As always with RSC editions of individual plays, the notes provided are excellent. Each play has a thoughtful introduction that explores key ideas and themes, as well as providing insights for dramaturgy, performance and production.

The printing is clear, and of a good size —  not so small that it is almost impossible to read, as with many collected works editions —  and the paper quality is beautiful.

In addition to the texts, there are pages of annotated photographs and illustrations to give added context and to highlight RSC performances of the plays.

Physically, it is quite a big book, so it is  most comfortably used on a desk or table. The paperback is lighter in weight, but I am a little disappointed that I did not buy the hard cover edition, as that would make it more durable.  

Even so, I’m delighted with this volume and have found it very useful thus far.  Should I find that my paperback does not stand the test of time and regular use, I will definitely invest in a hard cover copy, as this is a book I will want to read and make use of for many years to come.

Desdemona’s Lament

Photo by Kaboompics .com on Pexels.com

Often when I see a willow tree, I think of the  desperately sad song sung by Ophelia as she prepares for bed in Act 4, scene 3 of ‘Othello’.

‘Willow’ is a folk song that tells of lost love and resulting tragedy, although Ophelia doesn’t quite get that far in the song before she stops to talk with her maid, Emilia. The song was not written by Shakespeare, and it seems to have been widely enough known for the audience to have understood the gravity and foreboding of it being sung by Ophelia. 

Shakespeare did, however, make one significant change. The original song was about a man dying as the result of the cruelty of a woman, but when Ophelia sings it, the song is about a woman suffering at the hands of the man she loves.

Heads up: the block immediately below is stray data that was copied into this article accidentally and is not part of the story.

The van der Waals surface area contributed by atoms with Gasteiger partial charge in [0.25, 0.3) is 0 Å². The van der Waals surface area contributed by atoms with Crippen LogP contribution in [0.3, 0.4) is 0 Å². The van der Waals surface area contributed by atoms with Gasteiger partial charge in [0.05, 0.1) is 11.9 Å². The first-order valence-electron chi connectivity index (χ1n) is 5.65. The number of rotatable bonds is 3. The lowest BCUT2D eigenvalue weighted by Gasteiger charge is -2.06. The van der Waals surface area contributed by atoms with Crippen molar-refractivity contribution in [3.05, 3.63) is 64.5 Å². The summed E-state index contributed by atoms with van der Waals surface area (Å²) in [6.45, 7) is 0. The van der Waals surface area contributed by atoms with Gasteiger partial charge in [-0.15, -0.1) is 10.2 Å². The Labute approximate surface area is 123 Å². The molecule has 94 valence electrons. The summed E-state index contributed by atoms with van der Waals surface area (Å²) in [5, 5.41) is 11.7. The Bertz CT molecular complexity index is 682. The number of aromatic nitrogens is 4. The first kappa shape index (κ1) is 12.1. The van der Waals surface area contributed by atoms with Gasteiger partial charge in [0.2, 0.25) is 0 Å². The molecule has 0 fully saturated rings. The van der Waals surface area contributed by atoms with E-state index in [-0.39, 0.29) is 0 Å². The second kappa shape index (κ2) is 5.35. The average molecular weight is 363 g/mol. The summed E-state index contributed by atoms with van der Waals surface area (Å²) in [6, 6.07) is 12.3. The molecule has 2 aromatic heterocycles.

The poignancy of the song is heightened by Ophelia’s revelation to Emilia that her mother’s maid, from whom she learned the song, died tragically while singing it. 


The song takes another tragic twist when Emilia herself sings the song as she, too, dies from injuries inflicted by her own husband. 

Shakespeare uses this song to evoke pathos,  tragedy and foreboding in abundance. 

It seems to me that he willow tree, graceful and mournful at the same time, is a most fitting image for achieving that effect.


Desdemona’s Lament.
#Shakespeare #Othello #willow #tragedy #ShakesepeareNerd #blogpost

Life’s But A Walking Shadow

Macbeth, V.v

This short speech by Macbeth is his response to the news that Lady Macbeth is dead. It is not as emotional as Macduff’s response to the death of his wife and children, but instead is quite poignant and philosophical. A soliloquy might have been more expansive on his thoughts and feelings.

It is a reflection on the brevity and meaninglessness of life. Every day we live is someone else’s last, and our stories are full of noise and bother, but ultimately pointless. 

Perhaps he anticipated her death, given her descent into guilty madness. His observation that “She should have died hereafter; There would have been time for such a word” suggests that he thought he had bigger problems at that point, and he simply didn’t have time to grieve properly. Implying that her timing was inconvenient is the kind of self-interest that those who love to hate Macbeth might find satisfying. 

Either way, Macbeth’s musings on the futility of life contrast profoundly with his belief in his own invincibility and his headstrong determination to fight to keep the kingdom he usurped by killing Duncan and blaming it on his bodyguards. 

It just goes to show that you can not encapsulate a character in one quotation or by examining one event. Shakespeare’s leading characters are complex, conflicted individuals designed to provoke thought and conscience. Macbeth is no exception.